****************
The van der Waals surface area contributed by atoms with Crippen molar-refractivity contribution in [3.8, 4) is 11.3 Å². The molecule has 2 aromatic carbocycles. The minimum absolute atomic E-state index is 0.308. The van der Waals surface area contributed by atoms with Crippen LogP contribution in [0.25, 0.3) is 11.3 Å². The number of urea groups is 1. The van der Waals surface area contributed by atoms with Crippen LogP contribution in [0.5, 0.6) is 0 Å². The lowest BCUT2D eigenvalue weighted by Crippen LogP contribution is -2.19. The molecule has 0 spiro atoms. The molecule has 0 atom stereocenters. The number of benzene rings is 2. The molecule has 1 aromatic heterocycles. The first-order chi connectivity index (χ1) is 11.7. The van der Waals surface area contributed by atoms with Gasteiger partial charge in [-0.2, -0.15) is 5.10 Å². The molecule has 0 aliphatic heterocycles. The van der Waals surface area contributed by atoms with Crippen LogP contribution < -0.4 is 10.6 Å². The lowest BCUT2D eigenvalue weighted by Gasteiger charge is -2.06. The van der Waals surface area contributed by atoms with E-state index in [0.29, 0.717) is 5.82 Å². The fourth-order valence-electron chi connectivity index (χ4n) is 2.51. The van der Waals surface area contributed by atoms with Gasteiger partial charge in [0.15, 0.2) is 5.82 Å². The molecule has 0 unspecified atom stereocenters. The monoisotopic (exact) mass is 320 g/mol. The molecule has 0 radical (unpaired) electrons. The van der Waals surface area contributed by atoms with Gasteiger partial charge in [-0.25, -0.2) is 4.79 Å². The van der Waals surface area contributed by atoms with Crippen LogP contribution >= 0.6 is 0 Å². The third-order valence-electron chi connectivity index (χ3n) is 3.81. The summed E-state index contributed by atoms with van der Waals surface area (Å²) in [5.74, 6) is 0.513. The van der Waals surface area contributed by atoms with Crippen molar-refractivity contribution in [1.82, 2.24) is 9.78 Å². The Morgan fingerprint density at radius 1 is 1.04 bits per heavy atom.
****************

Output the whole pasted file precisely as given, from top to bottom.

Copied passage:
The van der Waals surface area contributed by atoms with Crippen molar-refractivity contribution in [3.8, 4) is 11.3 Å². The molecule has 2 aromatic carbocycles. The minimum absolute atomic E-state index is 0.308. The van der Waals surface area contributed by atoms with Crippen LogP contribution in [0.25, 0.3) is 11.3 Å². The number of urea groups is 1. The van der Waals surface area contributed by atoms with Crippen LogP contribution in [0.5, 0.6) is 0 Å². The lowest BCUT2D eigenvalue weighted by Crippen LogP contribution is -2.19. The molecule has 0 spiro atoms. The molecule has 0 atom stereocenters. The number of benzene rings is 2. The molecule has 1 aromatic heterocycles. The first-order chi connectivity index (χ1) is 11.7. The van der Waals surface area contributed by atoms with Gasteiger partial charge in [-0.2, -0.15) is 5.10 Å². The molecule has 0 aliphatic heterocycles. The van der Waals surface area contributed by atoms with Crippen LogP contribution < -0.4 is 10.6 Å². The lowest BCUT2D eigenvalue weighted by Gasteiger charge is -2.06. The van der Waals surface area contributed by atoms with E-state index in [0.29, 0.717) is 5.82 Å². The fourth-order valence-electron chi connectivity index (χ4n) is 2.51. The van der Waals surface area contributed by atoms with Gasteiger partial charge in [0.15, 0.2) is 5.82 Å². The molecule has 0 unspecified atom stereocenters. The monoisotopic (exact) mass is 320 g/mol. The molecule has 0 radical (unpaired) electrons. The van der Waals surface area contributed by atoms with Gasteiger partial charge in [-0.25, -0.2) is 4.79 Å². The van der Waals surface area contributed by atoms with Crippen LogP contribution >= 0.6 is 0 Å². The third-order valence-electron chi connectivity index (χ3n) is 3.81. The summed E-state index contributed by atoms with van der Waals surface area (Å²) in [5.74, 6) is 0.513. The van der Waals surface area contributed by atoms with Crippen molar-refractivity contribution in [1.82, 2.24) is 9.78 Å². The Morgan fingerprint density at radius 1 is 1.04 bits per heavy atom.